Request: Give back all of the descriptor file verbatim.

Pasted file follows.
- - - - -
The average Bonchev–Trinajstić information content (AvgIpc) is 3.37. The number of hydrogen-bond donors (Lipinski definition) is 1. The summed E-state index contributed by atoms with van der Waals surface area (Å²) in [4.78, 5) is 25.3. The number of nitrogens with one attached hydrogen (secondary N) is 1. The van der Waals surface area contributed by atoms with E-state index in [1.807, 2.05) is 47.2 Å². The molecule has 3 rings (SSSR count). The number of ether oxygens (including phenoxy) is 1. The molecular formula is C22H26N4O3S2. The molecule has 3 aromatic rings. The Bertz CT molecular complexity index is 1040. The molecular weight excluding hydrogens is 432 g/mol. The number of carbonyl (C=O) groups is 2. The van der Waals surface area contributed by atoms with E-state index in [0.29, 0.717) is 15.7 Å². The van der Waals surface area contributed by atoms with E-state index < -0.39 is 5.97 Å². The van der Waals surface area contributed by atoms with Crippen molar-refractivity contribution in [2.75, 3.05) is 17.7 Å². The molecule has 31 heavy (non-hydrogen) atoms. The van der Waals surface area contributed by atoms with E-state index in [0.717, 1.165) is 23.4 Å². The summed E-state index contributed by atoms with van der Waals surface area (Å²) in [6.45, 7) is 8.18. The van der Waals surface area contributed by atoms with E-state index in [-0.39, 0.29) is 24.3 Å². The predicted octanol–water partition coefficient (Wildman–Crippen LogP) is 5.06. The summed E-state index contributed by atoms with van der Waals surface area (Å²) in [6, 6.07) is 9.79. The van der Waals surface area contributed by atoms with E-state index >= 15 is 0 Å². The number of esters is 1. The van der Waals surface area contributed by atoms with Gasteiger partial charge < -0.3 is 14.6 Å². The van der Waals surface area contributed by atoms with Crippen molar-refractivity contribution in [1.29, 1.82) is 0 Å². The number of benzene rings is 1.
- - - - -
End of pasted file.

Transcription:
The average Bonchev–Trinajstić information content (AvgIpc) is 3.37. The number of hydrogen-bond donors (Lipinski definition) is 1. The summed E-state index contributed by atoms with van der Waals surface area (Å²) in [4.78, 5) is 25.3. The number of nitrogens with one attached hydrogen (secondary N) is 1. The van der Waals surface area contributed by atoms with E-state index in [1.807, 2.05) is 47.2 Å². The molecule has 3 rings (SSSR count). The number of ether oxygens (including phenoxy) is 1. The molecular formula is C22H26N4O3S2. The molecule has 3 aromatic rings. The Bertz CT molecular complexity index is 1040. The molecular weight excluding hydrogens is 432 g/mol. The number of carbonyl (C=O) groups is 2. The van der Waals surface area contributed by atoms with E-state index in [0.29, 0.717) is 15.7 Å². The van der Waals surface area contributed by atoms with E-state index < -0.39 is 5.97 Å². The van der Waals surface area contributed by atoms with Crippen molar-refractivity contribution in [2.75, 3.05) is 17.7 Å². The molecule has 31 heavy (non-hydrogen) atoms. The van der Waals surface area contributed by atoms with E-state index in [0.717, 1.165) is 23.4 Å². The summed E-state index contributed by atoms with van der Waals surface area (Å²) in [6.45, 7) is 8.18. The van der Waals surface area contributed by atoms with E-state index in [-0.39, 0.29) is 24.3 Å². The predicted octanol–water partition coefficient (Wildman–Crippen LogP) is 5.06. The summed E-state index contributed by atoms with van der Waals surface area (Å²) in [6, 6.07) is 9.79. The van der Waals surface area contributed by atoms with E-state index >= 15 is 0 Å². The number of esters is 1. The van der Waals surface area contributed by atoms with Gasteiger partial charge < -0.3 is 14.6 Å². The van der Waals surface area contributed by atoms with Crippen molar-refractivity contribution in [1.29, 1.82) is 0 Å². The number of benzene rings is 1.